Forestry service branches out into movie business

Ireland’s forestry service has branched out into the movie business, aiming to grow revenue by becoming the country’s biggest supplier of outdoor TV and film locations.

If it succeeds, it could also boost Ireland’s tourist industry, as one fifth of overseas visitors come here after seeing the country portrayed on screen.

Arts and Heritage Minister Jimmy Deenihan yesterday launched an online portfolio of Coillte properties designed to woo Hollywood movie makers and television broadcasters.

The website, CoillteOnFilm.ie, was developed by TV and film marketing company O’Carroll Mulhern Services and is dedicated to showcasing Coillte properties to the film, television, and event industries. Coillte aims to become Ireland’s biggest provider of outdoor film locations by 2018.

The website showcases a nationwide portfolio of 25 Coillte properties that have been selected as ideal filming locations, providing key information to overseas film production companies, as well as highlighting the Irish landscape.

Coillte, which has 10 forest parks and more than 150 recreation sites, already captures revenue from the licensing of sites as filming locations, but it is expected that the online portfolio initiative will substantially increase those revenues.

Mr Deenihan said the project would boost one of the country’s most successful business sectors.

“Ireland has long been a popular location for TV and film production,” said Mr Deenihan. “The natural beauty of the country providing a backdrop to some of the most popular TV shows.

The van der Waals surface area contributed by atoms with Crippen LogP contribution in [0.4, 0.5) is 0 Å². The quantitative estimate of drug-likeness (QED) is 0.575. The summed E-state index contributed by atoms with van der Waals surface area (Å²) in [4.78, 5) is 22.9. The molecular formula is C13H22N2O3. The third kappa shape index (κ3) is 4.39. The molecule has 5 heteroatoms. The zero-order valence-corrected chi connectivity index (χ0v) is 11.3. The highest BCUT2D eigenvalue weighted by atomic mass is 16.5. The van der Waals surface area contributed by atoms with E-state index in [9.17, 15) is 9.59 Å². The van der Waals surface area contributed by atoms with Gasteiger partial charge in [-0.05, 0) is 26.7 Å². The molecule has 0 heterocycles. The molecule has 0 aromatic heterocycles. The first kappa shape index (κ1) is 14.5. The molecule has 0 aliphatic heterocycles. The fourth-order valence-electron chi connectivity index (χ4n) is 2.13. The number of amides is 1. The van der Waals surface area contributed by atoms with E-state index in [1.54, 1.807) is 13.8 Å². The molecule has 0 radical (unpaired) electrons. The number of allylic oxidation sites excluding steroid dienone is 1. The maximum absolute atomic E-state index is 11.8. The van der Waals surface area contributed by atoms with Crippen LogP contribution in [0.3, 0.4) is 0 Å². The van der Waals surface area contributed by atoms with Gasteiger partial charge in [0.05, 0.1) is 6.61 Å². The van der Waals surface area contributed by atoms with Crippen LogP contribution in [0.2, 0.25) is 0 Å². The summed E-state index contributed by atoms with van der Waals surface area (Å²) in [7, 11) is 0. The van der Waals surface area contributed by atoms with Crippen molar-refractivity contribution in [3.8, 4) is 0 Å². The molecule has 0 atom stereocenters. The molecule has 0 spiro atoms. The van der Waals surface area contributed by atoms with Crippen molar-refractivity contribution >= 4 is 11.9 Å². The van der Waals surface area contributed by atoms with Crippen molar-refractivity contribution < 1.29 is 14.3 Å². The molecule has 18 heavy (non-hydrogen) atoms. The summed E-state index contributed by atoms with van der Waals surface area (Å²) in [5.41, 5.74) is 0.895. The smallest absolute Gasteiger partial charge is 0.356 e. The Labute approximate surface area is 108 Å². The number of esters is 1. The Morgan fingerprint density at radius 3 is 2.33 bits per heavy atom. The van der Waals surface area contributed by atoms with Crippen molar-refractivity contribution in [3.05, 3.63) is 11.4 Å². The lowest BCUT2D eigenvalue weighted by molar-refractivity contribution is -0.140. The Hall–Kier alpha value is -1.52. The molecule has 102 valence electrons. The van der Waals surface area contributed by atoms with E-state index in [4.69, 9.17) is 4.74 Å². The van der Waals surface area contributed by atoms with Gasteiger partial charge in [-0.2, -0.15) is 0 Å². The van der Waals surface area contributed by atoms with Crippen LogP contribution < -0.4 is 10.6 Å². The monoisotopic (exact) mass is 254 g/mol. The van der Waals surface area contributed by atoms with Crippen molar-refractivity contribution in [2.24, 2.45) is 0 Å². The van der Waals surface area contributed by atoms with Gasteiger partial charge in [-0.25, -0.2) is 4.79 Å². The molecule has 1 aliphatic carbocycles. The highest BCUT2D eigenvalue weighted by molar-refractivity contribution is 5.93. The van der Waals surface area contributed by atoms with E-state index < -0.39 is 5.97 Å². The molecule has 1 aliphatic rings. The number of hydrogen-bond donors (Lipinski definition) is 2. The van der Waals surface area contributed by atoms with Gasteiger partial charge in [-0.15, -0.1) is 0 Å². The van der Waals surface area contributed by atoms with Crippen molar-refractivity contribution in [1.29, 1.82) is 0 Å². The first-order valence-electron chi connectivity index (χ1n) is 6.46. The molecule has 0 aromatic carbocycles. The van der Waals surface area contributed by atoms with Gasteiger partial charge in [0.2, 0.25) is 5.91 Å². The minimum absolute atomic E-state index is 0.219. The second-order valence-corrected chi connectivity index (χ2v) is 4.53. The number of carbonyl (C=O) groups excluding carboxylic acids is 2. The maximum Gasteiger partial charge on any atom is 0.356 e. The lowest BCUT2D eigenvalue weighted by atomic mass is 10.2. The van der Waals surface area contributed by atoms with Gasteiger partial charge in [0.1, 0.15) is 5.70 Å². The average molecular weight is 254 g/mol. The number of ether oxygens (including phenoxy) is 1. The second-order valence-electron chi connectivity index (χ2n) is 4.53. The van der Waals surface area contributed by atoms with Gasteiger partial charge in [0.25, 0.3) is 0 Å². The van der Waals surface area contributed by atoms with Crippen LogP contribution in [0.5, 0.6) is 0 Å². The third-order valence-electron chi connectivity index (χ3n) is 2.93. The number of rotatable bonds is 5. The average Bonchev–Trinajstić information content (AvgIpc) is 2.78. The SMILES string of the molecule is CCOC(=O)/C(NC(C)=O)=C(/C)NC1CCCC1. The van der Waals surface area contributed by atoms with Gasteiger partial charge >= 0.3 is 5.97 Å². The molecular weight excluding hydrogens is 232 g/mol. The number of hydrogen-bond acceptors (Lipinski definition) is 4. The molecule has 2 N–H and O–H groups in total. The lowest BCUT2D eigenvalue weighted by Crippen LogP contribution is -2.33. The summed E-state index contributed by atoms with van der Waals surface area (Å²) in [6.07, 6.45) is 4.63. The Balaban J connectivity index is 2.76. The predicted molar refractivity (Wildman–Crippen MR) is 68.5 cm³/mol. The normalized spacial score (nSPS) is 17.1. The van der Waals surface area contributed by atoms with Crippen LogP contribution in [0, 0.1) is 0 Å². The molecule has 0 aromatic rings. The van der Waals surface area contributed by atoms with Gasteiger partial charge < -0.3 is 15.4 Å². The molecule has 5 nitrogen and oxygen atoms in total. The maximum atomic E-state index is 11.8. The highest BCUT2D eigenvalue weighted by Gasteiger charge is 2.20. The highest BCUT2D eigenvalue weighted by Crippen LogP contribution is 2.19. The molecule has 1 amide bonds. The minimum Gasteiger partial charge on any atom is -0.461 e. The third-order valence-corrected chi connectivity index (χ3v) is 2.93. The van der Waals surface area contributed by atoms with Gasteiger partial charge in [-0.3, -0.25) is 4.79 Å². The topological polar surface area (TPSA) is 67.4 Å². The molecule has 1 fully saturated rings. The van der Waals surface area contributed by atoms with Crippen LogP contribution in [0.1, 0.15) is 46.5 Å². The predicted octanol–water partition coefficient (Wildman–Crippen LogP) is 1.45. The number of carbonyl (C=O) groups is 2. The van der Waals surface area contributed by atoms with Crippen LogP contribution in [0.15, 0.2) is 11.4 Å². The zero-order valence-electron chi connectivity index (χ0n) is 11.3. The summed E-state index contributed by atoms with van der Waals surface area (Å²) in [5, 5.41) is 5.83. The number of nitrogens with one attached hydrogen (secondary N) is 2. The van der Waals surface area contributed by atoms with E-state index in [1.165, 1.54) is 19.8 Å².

“In 2012, there were 22 feature film projects produced in Ireland and the film and television industry is worth approximately €550m annually in Ireland supporting about 6,500 full-time jobs. By increasing the opportunities to showcase Ireland as a real space to film we can continue to make the film industry one of our most successful industries.”

Fáilte Ireland estimates that 20% of tourists visit Ireland as a direct result of seeing images of the country on screen and such “film induced tourism” is estimated to be worth €350m a year to the Irish economy.

Mark Foley, MD of Coillte’s Enterprise Division, said the launch of CoillteOnFilm.ie will help maximise the opportunities to bring TV and film productions to Ireland. “This is another example of how Coillte is constantly seeking new ways to capitalise on our expansive woodland resources, in this case through a partnership model with industry leaders,” said Mr Foley.

“By creating a one-stop shop for industry, we can ensure that TV and film producers can continue to bring shows of the calibre of Tudors, Vikings, and Moone Boy to Ireland.”

-coillteonfilm.ie


Lifestyle

It’s the personal stories from Bruce Springsteen that turn his new ‘Western Stars’ documentary into something special, the director tells Esther McCarthy.Bruce Springsteen's Western Stars documentary more than just a music film

Apart from the several variations in its spelling in Irish and English, Inishtubbrid, Co Clare is also recognised by three other names: Wall’s Island; O’Grady’s Island and Inishtubber which surely puts it up there as the island with most names — not counting say Inisvickillane, Co Kerry which has about 33 variations to that spelling.The Islands of Ireland: In search of tranquility

More and more communities and volunteers are taking on environmental tasks around the country. In Clonmel, Co Tipperary, for example, people have united to get rid of Himalayan balsam, an invasive plant, from the banks of the River Suir.‘Bashing’ invasive plants

Halloween has become a consumer fest in recent years but there are a number of ways to reduce costs and waste — and make itHappy sustainable Halloween: Don’t be horrified with the waste at Halloween

More From The Irish Examiner